I've been chewing on this for a while and making little notes in my workout journal and I think I'm finally ready to tackle my next series head-on: Why Strength Training is Crucial for Women. Now, this is going to be in several parts because I don't want to get long-winded on one post and because Elizabeth has suddenly decided that she is just fine and dandy with an hour nap (even if Mommy is not!). So I need to write quickly.
Plus, I would love to get your feedback.
So let me begin by saying that the first reason why strength training is crucial for women is because it keeps you strong.
I know...profound, isn't it?
But we have to be strong. Look at all of your relationships and tasks in your life and count real quick the number of balls you have juggling in the air right now. How many people are counting on you to carry your weight? Your significant other? Your kids? Your job? Your church? Your pets? Balls! There they go... All are relying on you to be at the top of your health, strength, and overall game.
I've let you in on my little addiction to magazines - and after reading the trillionth article on the importance of cardio, I thought I might give this side of the coin it's fair shake. So humor me, ok? This is for the average woman - not just those that aim to compete in fitness contests.
To go back to Scott's theory of why man was created, woman was not created to rest on her laurels either. We were designed to be out in the fields, growing and harvesting crops. Constructing domains. Tending livestock. Raising kiddos. Day in and day out. Now one could only assume that this would take an admirable amount of strength - the same amount that you have been provided with today.
I think strength training gets a bad rep from women because they don't want to look like men. I, too, was in that same boat at one point. I was a cardio junkie and did very little strength training... Until I had kids. And then I had zero time for my cardio junkie-ness.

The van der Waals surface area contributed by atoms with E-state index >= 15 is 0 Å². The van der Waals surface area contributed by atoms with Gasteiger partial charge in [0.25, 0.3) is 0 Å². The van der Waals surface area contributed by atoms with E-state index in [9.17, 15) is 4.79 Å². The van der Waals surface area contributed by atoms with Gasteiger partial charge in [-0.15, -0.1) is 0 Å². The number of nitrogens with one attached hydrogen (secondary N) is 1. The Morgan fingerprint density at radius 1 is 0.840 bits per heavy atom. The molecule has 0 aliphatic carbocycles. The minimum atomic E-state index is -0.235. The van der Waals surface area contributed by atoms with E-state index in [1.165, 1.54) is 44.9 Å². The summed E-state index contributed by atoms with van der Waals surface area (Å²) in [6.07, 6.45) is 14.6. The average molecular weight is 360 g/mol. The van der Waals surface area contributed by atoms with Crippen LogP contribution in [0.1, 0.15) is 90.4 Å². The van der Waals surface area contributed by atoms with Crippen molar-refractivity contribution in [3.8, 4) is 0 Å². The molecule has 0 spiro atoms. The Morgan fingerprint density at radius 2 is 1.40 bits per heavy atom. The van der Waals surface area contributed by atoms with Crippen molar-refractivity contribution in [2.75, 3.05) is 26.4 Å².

I couldn't go on the forever runs like I used to - that my body required to stay at it's current shape - or so I thought. Now, I had lifted since college, but was totally under the impression that because I wanted to be little, therefore I should lift little weight. So I ventured for the 5's, 7.5's, 10's...and my weight plateaued.
A funny thing happened to me in the past six months and I can't remember exactly what spurred it on, but I got my gumption back and started lifting heavier. If an exercise called for 12 repetitions, I chose a weight that I could barely get 11...or maybe get started on number 12. Now, I'm not genetically strong, so I'm talking about 20-25 lb weights here, but still, I was working. This is when I started seeing results. Not bulk, but cut. My arms began to get the definition I wanted. My rear-end lost a significant amount of giggle. And I was LOSING mass, not gaining it. It was so funny how I had lifted light all my life in search of "tone" and here it was with the heavier weights.
As I was getting physically stronger, I felt myself getting mentally stronger. I began to like who I saw in the mirror again. I shopped for clothes with more confidence than before.
Please understand, I still do my cardio, but I don't live by cardio alone anymore. If I have 30 minutes, then I'm going to lift and work fast to keep my heart rate up (since cardio deals with your heart, that counts!).
I find myself healthier, with more energy, and in better spirits than before. Now, this being said, I eat fairly clean (good proteins, fruit and vegetables...chocolate...) and get a good amount of water and sleep. But I lift three to five days a week and have never felt stronger.
Next: Why strength training is crucial for your innards...